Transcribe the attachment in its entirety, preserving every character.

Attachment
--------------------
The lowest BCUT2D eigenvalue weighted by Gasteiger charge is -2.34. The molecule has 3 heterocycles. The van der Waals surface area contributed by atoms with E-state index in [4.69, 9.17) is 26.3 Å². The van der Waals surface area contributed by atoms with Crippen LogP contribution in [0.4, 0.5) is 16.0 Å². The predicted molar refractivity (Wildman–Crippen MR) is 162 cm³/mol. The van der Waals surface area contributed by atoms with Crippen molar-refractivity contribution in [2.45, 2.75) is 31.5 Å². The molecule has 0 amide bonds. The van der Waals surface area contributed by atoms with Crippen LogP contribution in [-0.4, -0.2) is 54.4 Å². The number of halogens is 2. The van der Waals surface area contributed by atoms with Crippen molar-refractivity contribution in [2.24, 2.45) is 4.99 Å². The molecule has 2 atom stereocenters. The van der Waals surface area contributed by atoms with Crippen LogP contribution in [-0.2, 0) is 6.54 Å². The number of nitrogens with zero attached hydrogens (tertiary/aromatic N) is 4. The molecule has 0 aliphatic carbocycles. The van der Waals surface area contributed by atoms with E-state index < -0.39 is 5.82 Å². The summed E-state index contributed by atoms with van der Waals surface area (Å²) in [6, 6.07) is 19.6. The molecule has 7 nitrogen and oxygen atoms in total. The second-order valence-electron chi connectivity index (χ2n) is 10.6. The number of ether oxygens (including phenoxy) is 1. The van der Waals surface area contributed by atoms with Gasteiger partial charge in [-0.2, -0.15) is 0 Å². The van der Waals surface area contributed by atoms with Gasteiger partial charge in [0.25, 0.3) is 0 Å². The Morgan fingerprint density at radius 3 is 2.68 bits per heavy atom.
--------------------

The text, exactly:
The lowest BCUT2D eigenvalue weighted by Gasteiger charge is -2.34. The molecule has 3 heterocycles. The van der Waals surface area contributed by atoms with E-state index in [4.69, 9.17) is 26.3 Å². The van der Waals surface area contributed by atoms with Crippen LogP contribution in [0.4, 0.5) is 16.0 Å². The predicted molar refractivity (Wildman–Crippen MR) is 162 cm³/mol. The van der Waals surface area contributed by atoms with Crippen molar-refractivity contribution in [2.45, 2.75) is 31.5 Å². The molecule has 0 amide bonds. The van der Waals surface area contributed by atoms with Crippen LogP contribution in [-0.4, -0.2) is 54.4 Å². The number of halogens is 2. The van der Waals surface area contributed by atoms with Crippen molar-refractivity contribution in [2.24, 2.45) is 4.99 Å². The molecule has 2 atom stereocenters. The van der Waals surface area contributed by atoms with Crippen LogP contribution in [-0.2, 0) is 6.54 Å². The number of nitrogens with zero attached hydrogens (tertiary/aromatic N) is 4. The molecule has 0 aliphatic carbocycles. The van der Waals surface area contributed by atoms with E-state index < -0.39 is 5.82 Å². The summed E-state index contributed by atoms with van der Waals surface area (Å²) in [6, 6.07) is 19.6. The molecule has 7 nitrogen and oxygen atoms in total. The second-order valence-electron chi connectivity index (χ2n) is 10.6. The number of ether oxygens (including phenoxy) is 1. The van der Waals surface area contributed by atoms with Gasteiger partial charge in [-0.2, -0.15) is 0 Å². The van der Waals surface area contributed by atoms with Gasteiger partial charge in [0.25, 0.3) is 0 Å². The Morgan fingerprint density at radius 3 is 2.68 bits per heavy atom.